AI and big data in drug discovery

Published on February 27, 2019   40 min

Other Talks in the Series: Periodic Reports: Advances in Clinical Interventions and Research Platforms

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My name is Ed Addison. I am a Adjunct Professor with NC State University in the Engineering Department, and I am also CEO of Cloud Pharmaceuticals which is a small 20-person company in Raleigh Durham, North Carolina that does AI-based drug discovery. My topic is "AI and Big Data for Drug Discovery".
What I am planning to do is to highlight a number of different areas where AI is being applied industry-wide for drug discovery and drug development. I'll say in advance that there are many, many areas where AI can enhance the process and there is no one magic bullet that designs a drug with just a simple black box. It just doesn't happen that way. But there are many, many areas where AI can improve the process, both in terms of time and cost and accuracy.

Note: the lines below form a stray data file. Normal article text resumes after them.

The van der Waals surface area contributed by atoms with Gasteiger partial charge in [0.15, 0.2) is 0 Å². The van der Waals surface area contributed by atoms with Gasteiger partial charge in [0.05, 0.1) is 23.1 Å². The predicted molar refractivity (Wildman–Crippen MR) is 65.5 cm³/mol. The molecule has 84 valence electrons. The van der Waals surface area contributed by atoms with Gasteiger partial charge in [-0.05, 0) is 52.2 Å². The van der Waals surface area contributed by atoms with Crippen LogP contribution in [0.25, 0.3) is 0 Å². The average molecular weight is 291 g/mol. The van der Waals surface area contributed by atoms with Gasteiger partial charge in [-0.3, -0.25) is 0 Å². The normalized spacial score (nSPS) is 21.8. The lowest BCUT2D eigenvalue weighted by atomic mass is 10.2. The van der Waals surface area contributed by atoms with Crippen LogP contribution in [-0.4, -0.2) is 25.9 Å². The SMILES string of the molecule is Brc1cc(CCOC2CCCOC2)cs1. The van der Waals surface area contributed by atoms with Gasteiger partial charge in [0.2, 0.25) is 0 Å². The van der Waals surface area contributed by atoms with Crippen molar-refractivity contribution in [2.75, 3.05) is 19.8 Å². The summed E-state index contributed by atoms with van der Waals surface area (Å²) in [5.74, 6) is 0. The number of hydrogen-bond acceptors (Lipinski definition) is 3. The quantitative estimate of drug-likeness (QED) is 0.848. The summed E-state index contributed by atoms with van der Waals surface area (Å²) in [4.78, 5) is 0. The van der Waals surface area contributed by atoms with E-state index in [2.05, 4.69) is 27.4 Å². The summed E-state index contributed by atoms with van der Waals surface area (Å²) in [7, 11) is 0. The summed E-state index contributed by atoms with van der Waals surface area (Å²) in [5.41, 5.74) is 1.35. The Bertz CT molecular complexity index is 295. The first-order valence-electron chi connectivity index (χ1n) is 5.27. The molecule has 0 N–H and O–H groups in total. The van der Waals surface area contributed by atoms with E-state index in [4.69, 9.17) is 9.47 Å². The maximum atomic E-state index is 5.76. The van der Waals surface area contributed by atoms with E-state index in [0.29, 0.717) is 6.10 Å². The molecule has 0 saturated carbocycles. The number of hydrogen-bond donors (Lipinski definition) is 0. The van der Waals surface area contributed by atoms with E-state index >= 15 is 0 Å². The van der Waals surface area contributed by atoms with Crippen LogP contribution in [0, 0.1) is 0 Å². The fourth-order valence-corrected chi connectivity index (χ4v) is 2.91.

So before I begin, I want to say a couple of things about the process of drug discovery. Traditionally, drug discovery goes from the gene to the target identification, to target validation, to lead generation, lead profiling, lead optimization, preclinical profiling, eventually clinical trials, and ultimately approved drug. Now that is the sort of chemical, structural, biology, chemistry approach to drug discovery that has been used for many years, often with wet lab techniques. As AI comes in to assist with the process, the process also starts to change. It no longer is a linear process but it has feedback loops in it. There is talk in the industry now that targeted therapeutics are eventually going to go away in favor of modulated biology. So what does that mean? That means that the futuristic drug would be using an input, whether that's chemistry or some other modality, to drive or change the state of the cell from state A to state B that's going to be a healthier state. Whereas today, what we do is we inhibit or excite a single protein, maybe sometimes two in a cocktail, that will change or block a pathway and result in either blocking the disease or making the patient otherwise healthier.